syndrome, injury to the distal ulnar artery etc ), hypothyroidism and hematologic
abnormalities such as paraproteinemia and cryoglobulinemia3-5.
It has been proposed that the pathogenesis of secondary Raynaud’s surrounds
dysregulation of the neuro endothelial control mechanisms. There is evidence
that suggests that it involves abnormalities in the blood vessel wall
(endothelium and smooth muscle), neural control of vascular tone and a  deficiency of vasodilatory mediators,
including nitric oxide, has been implicated6.

 Raynaud’s usually affects the fingers and toes but may
rarely affect the nose, ears, nipples, or lips. This presents as either colour
changes white (pallor), blue (cyanosis), and red (hyperemia) or numbness and
pain in the affected area or areas. Primary Raynaud’s is usually benign. The attacks
are usually symmetrical and lack evidence of peripheral vascular disease, tissues necrosis, ulceration, or gangrene7. Secondary Raynaud’s is characterized by tissue
necrosis, ulceration, and gangrene-like our case7. The diagnosis of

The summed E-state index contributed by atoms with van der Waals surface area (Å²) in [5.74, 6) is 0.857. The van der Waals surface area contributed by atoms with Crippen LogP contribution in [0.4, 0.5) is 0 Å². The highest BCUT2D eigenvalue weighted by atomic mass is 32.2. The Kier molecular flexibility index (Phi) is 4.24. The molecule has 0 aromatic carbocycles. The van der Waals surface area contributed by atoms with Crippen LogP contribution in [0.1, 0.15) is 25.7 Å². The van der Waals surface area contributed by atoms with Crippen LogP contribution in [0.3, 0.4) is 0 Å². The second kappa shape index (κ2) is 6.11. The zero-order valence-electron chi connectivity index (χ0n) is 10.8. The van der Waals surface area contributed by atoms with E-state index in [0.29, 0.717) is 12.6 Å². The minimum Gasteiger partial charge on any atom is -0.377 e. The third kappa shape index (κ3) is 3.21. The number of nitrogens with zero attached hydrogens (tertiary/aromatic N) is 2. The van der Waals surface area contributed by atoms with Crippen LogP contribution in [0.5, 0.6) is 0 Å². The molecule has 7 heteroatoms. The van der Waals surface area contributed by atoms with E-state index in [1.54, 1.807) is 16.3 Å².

Raynaud’s in black skin still remains a challenge as it may be difficult to
appreciate the typical triphasic color changes. Having a high index suspicion and
identifying secondary etiologies can be useful as some of the diagnostic tests,
for example, ANA and anti-Scl 70 anti-bodies maybe too expensive in a set up
like in Kenya.

The goals of therapy are to improve quality of life and to
prevent ischemic tissue injury. The efficacy of
the treatment depends upon the severity of disease and upon the presence or
absence of an underlying disorder. First line therapy for primary Raynaud’s consists of patient education,
lifestyle measures like avoiding precipitating factors like keeping warm,
cessation of smoking etc. Avoidance of sympathomimetic drugs (such as
decongestants, amphetamines, diet pills and herbs especially those that contain
ephedra) are usually recommended. However no trials have been performed to
assessing the impact of over-the-counter preparations for example cold
medications 7. The Raynaud Condition Score (RCS) can be used to assess response
to treatment. RCS is a validated
tool that looks at the frequency of attacks, the duration of attacks, the
disability caused, and the overall effect on daily quality of life8-9.
The RCS uses a visual scale of 0 to 100; a change of about 15 is the minimum